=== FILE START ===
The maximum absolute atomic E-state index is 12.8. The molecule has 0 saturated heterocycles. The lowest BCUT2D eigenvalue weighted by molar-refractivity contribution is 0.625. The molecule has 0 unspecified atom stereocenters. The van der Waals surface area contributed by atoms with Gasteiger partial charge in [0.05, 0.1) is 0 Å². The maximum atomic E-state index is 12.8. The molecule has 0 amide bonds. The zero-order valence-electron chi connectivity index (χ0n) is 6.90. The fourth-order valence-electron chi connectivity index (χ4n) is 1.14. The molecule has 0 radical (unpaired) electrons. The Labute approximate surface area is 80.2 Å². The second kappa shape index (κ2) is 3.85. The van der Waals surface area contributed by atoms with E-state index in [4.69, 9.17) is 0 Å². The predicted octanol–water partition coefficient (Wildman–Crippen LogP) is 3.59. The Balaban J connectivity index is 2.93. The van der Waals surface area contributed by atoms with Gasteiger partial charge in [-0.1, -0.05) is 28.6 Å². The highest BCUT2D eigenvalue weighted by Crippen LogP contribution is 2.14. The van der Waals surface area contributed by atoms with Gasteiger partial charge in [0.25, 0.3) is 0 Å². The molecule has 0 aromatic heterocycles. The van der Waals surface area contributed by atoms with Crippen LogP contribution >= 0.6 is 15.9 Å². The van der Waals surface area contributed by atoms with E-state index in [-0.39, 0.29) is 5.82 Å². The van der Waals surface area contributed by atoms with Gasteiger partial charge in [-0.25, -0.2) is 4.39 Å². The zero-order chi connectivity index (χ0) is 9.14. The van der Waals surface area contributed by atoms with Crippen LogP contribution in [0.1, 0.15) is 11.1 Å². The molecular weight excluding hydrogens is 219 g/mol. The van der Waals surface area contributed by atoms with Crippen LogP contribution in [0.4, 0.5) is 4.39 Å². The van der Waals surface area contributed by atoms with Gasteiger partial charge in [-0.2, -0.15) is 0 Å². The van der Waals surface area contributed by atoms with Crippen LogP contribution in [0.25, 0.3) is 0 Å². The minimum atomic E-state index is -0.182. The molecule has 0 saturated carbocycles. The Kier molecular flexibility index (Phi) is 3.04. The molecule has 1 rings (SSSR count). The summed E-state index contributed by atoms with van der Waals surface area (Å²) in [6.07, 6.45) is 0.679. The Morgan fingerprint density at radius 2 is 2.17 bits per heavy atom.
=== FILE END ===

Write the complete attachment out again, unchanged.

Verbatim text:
The maximum absolute atomic E-state index is 12.8. The molecule has 0 saturated heterocycles. The lowest BCUT2D eigenvalue weighted by molar-refractivity contribution is 0.625. The molecule has 0 unspecified atom stereocenters. The van der Waals surface area contributed by atoms with Gasteiger partial charge in [0.05, 0.1) is 0 Å². The maximum atomic E-state index is 12.8. The molecule has 0 amide bonds. The zero-order valence-electron chi connectivity index (χ0n) is 6.90. The fourth-order valence-electron chi connectivity index (χ4n) is 1.14. The molecule has 0 radical (unpaired) electrons. The Labute approximate surface area is 80.2 Å². The second kappa shape index (κ2) is 3.85. The van der Waals surface area contributed by atoms with E-state index in [4.69, 9.17) is 0 Å². The predicted octanol–water partition coefficient (Wildman–Crippen LogP) is 3.59. The Balaban J connectivity index is 2.93. The van der Waals surface area contributed by atoms with Gasteiger partial charge in [-0.1, -0.05) is 28.6 Å². The highest BCUT2D eigenvalue weighted by Crippen LogP contribution is 2.14. The van der Waals surface area contributed by atoms with Gasteiger partial charge in [0.25, 0.3) is 0 Å². The molecule has 0 aromatic heterocycles. The van der Waals surface area contributed by atoms with Crippen LogP contribution >= 0.6 is 15.9 Å². The van der Waals surface area contributed by atoms with E-state index in [-0.39, 0.29) is 5.82 Å². The van der Waals surface area contributed by atoms with Gasteiger partial charge in [-0.25, -0.2) is 4.39 Å². The zero-order chi connectivity index (χ0) is 9.14. The van der Waals surface area contributed by atoms with Crippen LogP contribution in [0.1, 0.15) is 11.1 Å². The molecular weight excluding hydrogens is 219 g/mol. The van der Waals surface area contributed by atoms with Crippen LogP contribution in [0.4, 0.5) is 4.39 Å². The van der Waals surface area contributed by atoms with Gasteiger partial charge in [-0.2, -0.15) is 0 Å². The van der Waals surface area contributed by atoms with Crippen LogP contribution in [0.25, 0.3) is 0 Å². The minimum atomic E-state index is -0.182. The molecule has 0 saturated carbocycles. The Kier molecular flexibility index (Phi) is 3.04. The molecule has 1 rings (SSSR count). The summed E-state index contributed by atoms with van der Waals surface area (Å²) in [6.07, 6.45) is 0.679. The Morgan fingerprint density at radius 2 is 2.17 bits per heavy atom.